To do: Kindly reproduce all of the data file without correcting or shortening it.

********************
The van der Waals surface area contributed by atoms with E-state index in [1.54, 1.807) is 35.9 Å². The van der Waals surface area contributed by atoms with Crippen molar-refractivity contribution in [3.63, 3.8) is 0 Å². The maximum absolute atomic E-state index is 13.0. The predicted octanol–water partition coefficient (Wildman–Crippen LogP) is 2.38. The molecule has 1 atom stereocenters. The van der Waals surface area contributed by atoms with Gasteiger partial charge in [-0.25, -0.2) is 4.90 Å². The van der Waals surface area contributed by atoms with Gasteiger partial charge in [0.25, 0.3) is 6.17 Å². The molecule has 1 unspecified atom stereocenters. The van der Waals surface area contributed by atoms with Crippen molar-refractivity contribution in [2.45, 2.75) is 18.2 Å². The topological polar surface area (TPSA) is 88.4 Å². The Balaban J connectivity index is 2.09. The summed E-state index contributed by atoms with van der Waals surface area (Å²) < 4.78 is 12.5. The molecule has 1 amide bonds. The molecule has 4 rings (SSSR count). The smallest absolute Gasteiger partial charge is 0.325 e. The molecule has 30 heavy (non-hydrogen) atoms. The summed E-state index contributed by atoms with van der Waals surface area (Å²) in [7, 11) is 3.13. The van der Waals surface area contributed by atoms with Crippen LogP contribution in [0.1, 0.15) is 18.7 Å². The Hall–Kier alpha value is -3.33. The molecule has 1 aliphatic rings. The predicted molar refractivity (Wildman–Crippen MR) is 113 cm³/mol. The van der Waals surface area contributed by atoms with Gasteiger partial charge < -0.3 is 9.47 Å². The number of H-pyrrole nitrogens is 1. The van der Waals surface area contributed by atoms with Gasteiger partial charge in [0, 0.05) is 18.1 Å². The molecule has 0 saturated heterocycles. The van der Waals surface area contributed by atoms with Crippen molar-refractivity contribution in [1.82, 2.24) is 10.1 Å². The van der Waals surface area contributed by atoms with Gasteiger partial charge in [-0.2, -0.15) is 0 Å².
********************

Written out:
The van der Waals surface area contributed by atoms with E-state index in [1.54, 1.807) is 35.9 Å². The van der Waals surface area contributed by atoms with Crippen molar-refractivity contribution in [3.63, 3.8) is 0 Å². The maximum absolute atomic E-state index is 13.0. The predicted octanol–water partition coefficient (Wildman–Crippen LogP) is 2.38. The molecule has 1 atom stereocenters. The van der Waals surface area contributed by atoms with Gasteiger partial charge in [-0.25, -0.2) is 4.90 Å². The van der Waals surface area contributed by atoms with Gasteiger partial charge in [0.25, 0.3) is 6.17 Å². The molecule has 1 unspecified atom stereocenters. The van der Waals surface area contributed by atoms with Crippen molar-refractivity contribution in [2.45, 2.75) is 18.2 Å². The topological polar surface area (TPSA) is 88.4 Å². The Balaban J connectivity index is 2.09. The summed E-state index contributed by atoms with van der Waals surface area (Å²) < 4.78 is 12.5. The molecule has 1 amide bonds. The molecule has 4 rings (SSSR count). The smallest absolute Gasteiger partial charge is 0.325 e. The molecule has 30 heavy (non-hydrogen) atoms. The summed E-state index contributed by atoms with van der Waals surface area (Å²) in [7, 11) is 3.13. The van der Waals surface area contributed by atoms with Crippen LogP contribution in [0.1, 0.15) is 18.7 Å². The Hall–Kier alpha value is -3.33. The molecule has 1 aliphatic rings. The predicted molar refractivity (Wildman–Crippen MR) is 113 cm³/mol. The van der Waals surface area contributed by atoms with Gasteiger partial charge < -0.3 is 9.47 Å². The number of H-pyrrole nitrogens is 1. The van der Waals surface area contributed by atoms with Gasteiger partial charge in [0, 0.05) is 18.1 Å². The molecule has 0 saturated heterocycles. The van der Waals surface area contributed by atoms with Crippen molar-refractivity contribution in [1.82, 2.24) is 10.1 Å². The van der Waals surface area contributed by atoms with Gasteiger partial charge in [-0.2, -0.15) is 0 Å².